British bomber shot down in WWII to be recovered from Dutch lake
Dutch officials have formally approved plans to recover a British bomber that was shot down by German forces during World War II, according to a statement.
The sensitive operation to retrieve the plane from the bottom of the IJsselmeer lake comes decades after the plane was downed and at the request of the missing crew's relatives.
Giving the crew a 'final resting place'The announcement came this week from the municipality of Sudwest-Fryslan, a small area in the northern Netherlands. Officials hope that the operation will help bring closure to the relatives of the bomber's three missing crew members.
"We think it is important to take the crew members to a final resting place and give them an official grave," local councilor Petra van den Akker said in the statement.
"After all, they paid the ultimate price so that we can still live in freedom today," she added.
It is not yet clear when the operation to retrieve the Lancaster bomber will begin.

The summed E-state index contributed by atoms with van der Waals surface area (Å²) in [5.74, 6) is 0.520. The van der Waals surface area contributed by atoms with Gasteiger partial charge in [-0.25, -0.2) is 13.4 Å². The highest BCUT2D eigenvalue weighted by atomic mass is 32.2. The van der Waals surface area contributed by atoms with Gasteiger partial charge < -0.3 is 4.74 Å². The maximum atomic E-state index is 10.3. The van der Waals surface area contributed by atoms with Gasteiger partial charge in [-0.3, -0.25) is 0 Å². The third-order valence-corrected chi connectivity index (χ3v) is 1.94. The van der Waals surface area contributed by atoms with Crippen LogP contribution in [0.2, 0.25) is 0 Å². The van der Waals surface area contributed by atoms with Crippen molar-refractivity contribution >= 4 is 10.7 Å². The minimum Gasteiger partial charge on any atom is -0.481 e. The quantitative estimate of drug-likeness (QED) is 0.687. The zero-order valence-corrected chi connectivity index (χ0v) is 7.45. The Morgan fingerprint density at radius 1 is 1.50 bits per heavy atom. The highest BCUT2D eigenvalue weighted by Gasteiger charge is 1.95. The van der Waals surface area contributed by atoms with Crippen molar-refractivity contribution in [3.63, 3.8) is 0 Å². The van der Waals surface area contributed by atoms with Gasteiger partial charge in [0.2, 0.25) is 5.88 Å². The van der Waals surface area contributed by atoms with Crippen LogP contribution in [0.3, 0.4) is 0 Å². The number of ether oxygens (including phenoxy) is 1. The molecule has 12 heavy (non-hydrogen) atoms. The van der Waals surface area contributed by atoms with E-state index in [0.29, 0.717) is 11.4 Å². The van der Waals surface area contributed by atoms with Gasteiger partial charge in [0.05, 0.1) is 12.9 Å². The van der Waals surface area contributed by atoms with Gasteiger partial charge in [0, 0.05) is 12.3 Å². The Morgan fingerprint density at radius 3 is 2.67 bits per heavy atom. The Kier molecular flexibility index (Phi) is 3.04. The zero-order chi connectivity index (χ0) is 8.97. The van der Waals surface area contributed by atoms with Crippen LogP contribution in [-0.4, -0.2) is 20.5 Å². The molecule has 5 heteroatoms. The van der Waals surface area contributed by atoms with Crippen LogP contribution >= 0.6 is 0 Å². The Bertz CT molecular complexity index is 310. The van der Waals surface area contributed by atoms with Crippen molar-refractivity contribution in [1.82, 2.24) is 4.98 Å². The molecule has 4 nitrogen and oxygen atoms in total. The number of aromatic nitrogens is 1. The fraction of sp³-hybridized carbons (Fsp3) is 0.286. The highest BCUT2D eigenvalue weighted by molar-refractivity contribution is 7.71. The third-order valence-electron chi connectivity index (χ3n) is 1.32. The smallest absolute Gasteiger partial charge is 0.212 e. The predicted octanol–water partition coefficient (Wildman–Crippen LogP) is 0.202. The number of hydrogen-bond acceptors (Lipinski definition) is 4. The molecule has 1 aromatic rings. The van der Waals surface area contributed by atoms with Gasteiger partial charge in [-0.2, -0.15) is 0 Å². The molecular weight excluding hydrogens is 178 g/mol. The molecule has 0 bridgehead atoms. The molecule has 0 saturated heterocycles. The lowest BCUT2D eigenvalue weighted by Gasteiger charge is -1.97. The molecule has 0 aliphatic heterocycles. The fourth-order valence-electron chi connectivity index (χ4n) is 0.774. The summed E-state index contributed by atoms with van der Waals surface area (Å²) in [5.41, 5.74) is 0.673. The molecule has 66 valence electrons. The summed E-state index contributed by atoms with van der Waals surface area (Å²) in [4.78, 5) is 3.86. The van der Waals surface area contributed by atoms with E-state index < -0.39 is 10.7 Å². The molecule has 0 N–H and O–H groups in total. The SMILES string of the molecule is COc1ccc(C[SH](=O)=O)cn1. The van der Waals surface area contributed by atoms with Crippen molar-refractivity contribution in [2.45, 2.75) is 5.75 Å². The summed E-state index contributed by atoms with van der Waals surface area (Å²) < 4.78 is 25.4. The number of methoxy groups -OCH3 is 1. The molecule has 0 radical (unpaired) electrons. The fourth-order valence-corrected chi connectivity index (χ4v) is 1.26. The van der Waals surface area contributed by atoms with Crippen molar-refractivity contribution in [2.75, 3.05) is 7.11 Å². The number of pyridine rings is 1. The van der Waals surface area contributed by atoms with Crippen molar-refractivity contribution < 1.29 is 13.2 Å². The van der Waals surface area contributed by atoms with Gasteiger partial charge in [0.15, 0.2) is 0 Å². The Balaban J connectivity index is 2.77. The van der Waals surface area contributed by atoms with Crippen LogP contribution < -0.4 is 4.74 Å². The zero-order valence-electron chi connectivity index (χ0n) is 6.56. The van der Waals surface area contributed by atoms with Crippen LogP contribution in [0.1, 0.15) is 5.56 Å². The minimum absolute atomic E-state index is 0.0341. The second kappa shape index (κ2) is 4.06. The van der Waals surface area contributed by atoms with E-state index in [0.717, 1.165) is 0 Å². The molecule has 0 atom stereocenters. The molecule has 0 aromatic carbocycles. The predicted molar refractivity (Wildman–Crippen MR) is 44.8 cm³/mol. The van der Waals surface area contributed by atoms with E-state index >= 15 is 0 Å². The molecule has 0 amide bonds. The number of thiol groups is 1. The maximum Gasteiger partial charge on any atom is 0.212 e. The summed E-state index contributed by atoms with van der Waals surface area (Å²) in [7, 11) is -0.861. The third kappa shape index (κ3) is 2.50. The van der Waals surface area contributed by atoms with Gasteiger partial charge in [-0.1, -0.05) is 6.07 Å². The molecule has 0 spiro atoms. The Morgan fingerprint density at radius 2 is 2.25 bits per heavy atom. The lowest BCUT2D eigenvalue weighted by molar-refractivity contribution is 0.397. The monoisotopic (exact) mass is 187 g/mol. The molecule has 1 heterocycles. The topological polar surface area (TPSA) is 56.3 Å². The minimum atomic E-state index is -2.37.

The costs for the recovery are financed by the country's national program to salvage aircraft wrecks, with the Dutch federal government assisting with funds.
The program was set up to help local municipalities recover aircraft from World War II — especially wrecks where it is highly likely that human remains could still be found.
What happened to the plane?
The British plane, manned with a seven-person crew, took part in a bombing raid on the western German city of Bochum on June 12, 1943.
During the raid, the bomber was hit by German anti-aircraft fire and sustained damage.
While en route back to England, the Lancaster bomber was picked up on the radar and shot down by a German fighter plane, reported Dutch public broadcaster NOS.
The British plane landed in the IJsselmeer, which is the largest lake in the Netherlands. At the time, the country was occupied by Nazi Germany.
Following the crash, the remains of four crew members washed up on a nearby shore.
The three remaining crew members — Raymond Moore, Charles Sprack and Arthur Smart — have not yet been found. Experts believe it is highly likely that there are still human remains inside the British bomber.
The plane's location remained unknown until 1996 when local fishermen came across the wreck. The location was later examined by divers with the Dutch navy.
According to the Dutch government, around 5,500 Allied and German aircraft went down over the Netherlands during World War II.
The national program to salvage aircraft wrecks estimates that around 400 of the planes could contain human remains. Currently, the program plans to help recover 30 to 50 wrecks of World War II aircraft.